He barely waited for her to approach him before pulling her into an embrace. It was something she had not expected, for she’d not have approached him. When he released her, she backed away to a comfortable distance and looked up at him.
“What…why didn’t you come back? And how is it that you are Thane?” he asked. “I thought you’d have come back. Why didn’t you come back?”
“Hmm…you asked me that already,” she said with a smirk. “I don’t know. I’ve been busy.”
“Gods, woman! I invested a lot of time into you!” he exclaimed.
She moved to pick up the candle holder and began to carry it towards the bedroom.
“You did not. You barely knew me an hour before you offered me that job. What kind of time investment is that?” she said, shaking her head. She placed the candle holder on the bedside table and sat at the edge of the bed. She began to remove her boots as he leaned against the door frame watching her.
“I’ve done a lot of waiting for you. How long have you made me wait? Months!”
“I tend to do that to people,” she replied, tossing a boot towards the wall. “Besides, I was going to come to find you at the Ragged Flagon tomorrow…had you just been a little more patient.”
“Patient? Lass, I’ve paced down in that bloody pub waiting for you to arrive every day since you left. I could no longer be patient.”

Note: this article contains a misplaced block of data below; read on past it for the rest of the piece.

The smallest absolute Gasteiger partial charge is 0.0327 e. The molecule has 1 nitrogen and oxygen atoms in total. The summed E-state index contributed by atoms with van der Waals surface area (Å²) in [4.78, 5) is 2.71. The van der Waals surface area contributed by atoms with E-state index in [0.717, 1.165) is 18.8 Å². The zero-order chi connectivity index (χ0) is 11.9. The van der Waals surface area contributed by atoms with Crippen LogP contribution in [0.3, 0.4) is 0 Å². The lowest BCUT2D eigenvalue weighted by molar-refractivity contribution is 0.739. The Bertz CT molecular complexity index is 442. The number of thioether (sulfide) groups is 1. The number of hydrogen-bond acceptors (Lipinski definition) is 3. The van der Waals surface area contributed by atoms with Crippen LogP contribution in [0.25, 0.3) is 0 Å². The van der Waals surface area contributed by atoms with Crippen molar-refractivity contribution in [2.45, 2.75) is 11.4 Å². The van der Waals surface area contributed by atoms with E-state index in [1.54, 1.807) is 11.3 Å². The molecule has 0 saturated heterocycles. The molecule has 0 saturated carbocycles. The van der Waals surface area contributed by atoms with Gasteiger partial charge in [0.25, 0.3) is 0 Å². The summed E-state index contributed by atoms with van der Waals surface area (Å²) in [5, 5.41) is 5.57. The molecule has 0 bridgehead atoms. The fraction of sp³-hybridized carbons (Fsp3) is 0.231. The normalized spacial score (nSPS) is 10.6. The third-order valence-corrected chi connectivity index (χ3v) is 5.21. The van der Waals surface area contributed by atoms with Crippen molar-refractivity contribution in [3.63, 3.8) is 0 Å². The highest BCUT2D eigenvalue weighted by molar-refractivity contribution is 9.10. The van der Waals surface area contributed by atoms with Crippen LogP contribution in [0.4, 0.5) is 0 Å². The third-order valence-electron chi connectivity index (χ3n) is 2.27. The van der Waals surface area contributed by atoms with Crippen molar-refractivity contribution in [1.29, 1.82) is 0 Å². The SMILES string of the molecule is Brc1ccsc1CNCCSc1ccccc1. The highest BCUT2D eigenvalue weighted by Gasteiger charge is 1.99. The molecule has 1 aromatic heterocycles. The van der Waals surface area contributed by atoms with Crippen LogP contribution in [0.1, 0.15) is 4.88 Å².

She paused and looked up at him. “Brynjolf…why did you expect me for so long? What did I do that told you I’d be there?”
“Because…you just…you seemed very interested in me…I mean…in the lifestyle I was offering to show you. And I spoke so highly of you to Mercer. He’ll likely not even wish to allow you into the Guild now. So I suppose you shouldn’t even bother.” He was stumbling over his words. Like a drunk. What was it about this woman? Was it that she seemed impervious to his normal tricks? Or that she could give as well as she received?
“You seem nervous, Brynjolf.” She continued to remove her other boot.
“Well, you did just catch me sneaking about your home. Which is lovely by the way.”
“It’s barely furnished. Regardless…the nerves don’t seem to be about being caught. Is it…me?” she asked, hesitantly.
“It might be. After all, lass…last we spoke, I did tell you I’d demonstrate another of my talents, if you’ll recall. And I have to say, I’m a wee bit unprepared. I hadn’t planned for the Thane to be a woman. Or you.” He started to breathe easier, feeling his confidence approaching levels of normalcy again.
She laughed and threw the second boot towards where the first landed. “It’ll not be necessary. Despite the state of disrobing that you now find me in, I’m not planning on being bedded by a Nord such as yourself tonight.”
“Well, that is quite a shame, lass,” he said as he walked towards where she sat. “After all,” – he paused, kneeling in front of her – “we are quite near a bed.”
“Yes…well…I don’t think my husband would approve,” she said.